The Stonegate Singers and friends performing live on BBC Radio York at the National Centre for Early Music. For the York in Harmony project.

The Stonegate Singers is a community choir that anyone can join – no previous experience necessary! The director Jon teaches the music by ear, one part at a time. We believe that singing is everybody’s birthright. For thousands of years, all over the world, people have sung — to express joy and grief, to aid healing, to accompany work, devotion and the rituals of life — without worrying about having a “good” voice or “getting it right”. Singing has been a part of life, a way of binding communities.

The Stonegate Singers performing as part of Refugium, a piece by director Jon Hughes performed at the Creswell Crags, August 2017

The Stonegate Singers has performed live on the BBC, and as part of community events such as The Great Get Together in Rowntree Park in June 2017, to celebrate the life of Jo Cox. In August 2017, they performed in the Creswell Crags limestone gorge as part of Refugium, a new piece by director Jon Hughes. Refugium was created in collaboration with archaeologists Professor Mark Edmonds and Dr Ben Elliott, and used an outdoor 8 speakers ambisonic sound system together with the choir to create an immersive experience.

The Stonegate Singers in performance at the Unitarian Chapel, York, June 2018

In June 2018, the Stonegate Singers performed at the Unitarian Chapel in York, in a concert to celebrate the 20th Anniversary of St Nicholas Field’s Environment Centre and Nature Reserve.


The Stonegate Singers and friend in Rowntree Park, July 2018


In July 2018, the choir performed in Rowntree Park, and we also ran a singing workshop in the park as part of the York Big Sing project

The Stonegate Singers was set up by composer, yoga teacher and researcher Jon Hughes (for more information about Jon, click here).

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The Stonegate Singers on a tea break during rehearsals at St Lawrence Church, York.

The idea of a community choir is that people will varying levels of music experience can sing together. Both experienced singers and people new to singing can come together in a supportive and positive atmosphere, working towards the common goal – to experience singing beautiful music!

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Recording ‘Through the Gate’ at the Rymer Auditorium, University of York, for the Refugium installation at the British Library in December 2017.

What’s a community choir all about?

The Stonegate Singers is part of the vibrant emerging community choir scene in the UK, and Jon is a member of the Natural Voice Practitioners Network (NVPN), an organisation that promotes community choirs and community based approaches to singing and using the voice.

“We are a network of people who work with voice and song, and who believe that singing is everyone’s birthright, regardless of musical experience or ability.” (NVPN)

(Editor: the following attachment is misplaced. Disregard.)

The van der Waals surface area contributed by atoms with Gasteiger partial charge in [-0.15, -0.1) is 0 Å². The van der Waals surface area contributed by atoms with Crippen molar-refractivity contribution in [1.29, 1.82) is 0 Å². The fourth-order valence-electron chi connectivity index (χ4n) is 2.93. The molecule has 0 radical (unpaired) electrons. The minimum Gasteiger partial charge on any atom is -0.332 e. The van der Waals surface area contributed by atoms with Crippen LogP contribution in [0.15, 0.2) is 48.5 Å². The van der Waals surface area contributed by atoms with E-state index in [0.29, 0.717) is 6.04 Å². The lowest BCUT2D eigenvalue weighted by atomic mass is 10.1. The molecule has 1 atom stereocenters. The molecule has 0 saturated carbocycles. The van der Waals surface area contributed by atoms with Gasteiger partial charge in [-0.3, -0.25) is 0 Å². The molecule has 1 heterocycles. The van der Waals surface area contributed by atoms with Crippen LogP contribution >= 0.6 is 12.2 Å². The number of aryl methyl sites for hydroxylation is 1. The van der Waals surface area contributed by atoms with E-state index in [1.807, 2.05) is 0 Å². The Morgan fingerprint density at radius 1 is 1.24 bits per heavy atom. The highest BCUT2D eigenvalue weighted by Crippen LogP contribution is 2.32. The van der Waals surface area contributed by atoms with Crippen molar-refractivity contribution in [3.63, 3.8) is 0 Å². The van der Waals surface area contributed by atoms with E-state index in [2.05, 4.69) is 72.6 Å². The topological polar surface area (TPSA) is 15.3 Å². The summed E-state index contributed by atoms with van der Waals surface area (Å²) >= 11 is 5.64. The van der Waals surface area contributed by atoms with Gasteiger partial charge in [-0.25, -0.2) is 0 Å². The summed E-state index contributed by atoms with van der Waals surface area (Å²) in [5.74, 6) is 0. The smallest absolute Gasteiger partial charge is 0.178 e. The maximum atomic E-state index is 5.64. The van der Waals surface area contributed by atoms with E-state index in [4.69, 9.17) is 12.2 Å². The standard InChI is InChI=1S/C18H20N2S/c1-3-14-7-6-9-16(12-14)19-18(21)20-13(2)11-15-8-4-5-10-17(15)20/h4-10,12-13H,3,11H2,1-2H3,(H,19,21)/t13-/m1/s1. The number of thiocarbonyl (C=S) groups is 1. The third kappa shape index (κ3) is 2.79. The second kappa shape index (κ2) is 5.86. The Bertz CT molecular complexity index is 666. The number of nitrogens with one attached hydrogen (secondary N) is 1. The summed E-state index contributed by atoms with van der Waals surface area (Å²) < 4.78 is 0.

Along with NVPN, The Stonegate Singers believe that singing is everybody’s birthright. For thousands of years all over the world people have sung — to express joy, celebration and grief, to aid healing, to accompany work, devotion and the rituals of life — without worrying about having a “good” voice or “getting it right”. Singing has been a part of life, a way of binding communities.

The Stonegate Singers recording forms part of the new book and CD, Refugium.

Each person’s voice is as unique as their fingerprint: the voice we are born with is capable of freely expressing a full range of emotions, thoughts and experience – this is what we mean by the “natural voice”.

Creating an accepting community is an essential element of this kind of approach: a community where singing together is a natural experience that is open and accessible to all.

Many people see themselves as ‘non singers’ because of previous experiences of criticism and judgment. Many are excluded from singing activities because they do not have music-reading skills or trained voices. In this choir we aim to counteract these experiences and give people confidence in their voices by providing them with a supportive learning environment and suitable repertoire.

You can find the NVPN website here: Natural Voice Practitioners Network website

Jon Hughes and The Shoreline Singers performing on the beach at Kynance Cove, Cornwall 2016. For the Shoreline project.


In terms of repertoire, for Jon the key words are simplicity and beauty. Music doesn’t have to be complex or difficult to be beautiful, and the human voice comes into its own with simple material that contains real emotional depth.

We are all the custodians of a rich global vocal music tradition, and so much of it is accessible, singable, and easy to learn. We can draw on music from many countries and traditions, connecting with artistic and vocal expression from diverse cultures. Our repertoire will include:

Songs from Bosnia, Bulgaria, Croatia & Macedonia

Spirituals and Gospel Songs

Songs from Corsica

Songs from Africa

American Shape-Note Songs

Songs from the Caucasus Republic of Georgia

Songs from the European Folk Tradition

American Folk and Civil Rights Songs

Songs from the English folk song tradition

Carefully selected modern popular songs

A selection of fun rounds and warms ups songs from around the world

Medieval and Renaissance songs, both secular and sacred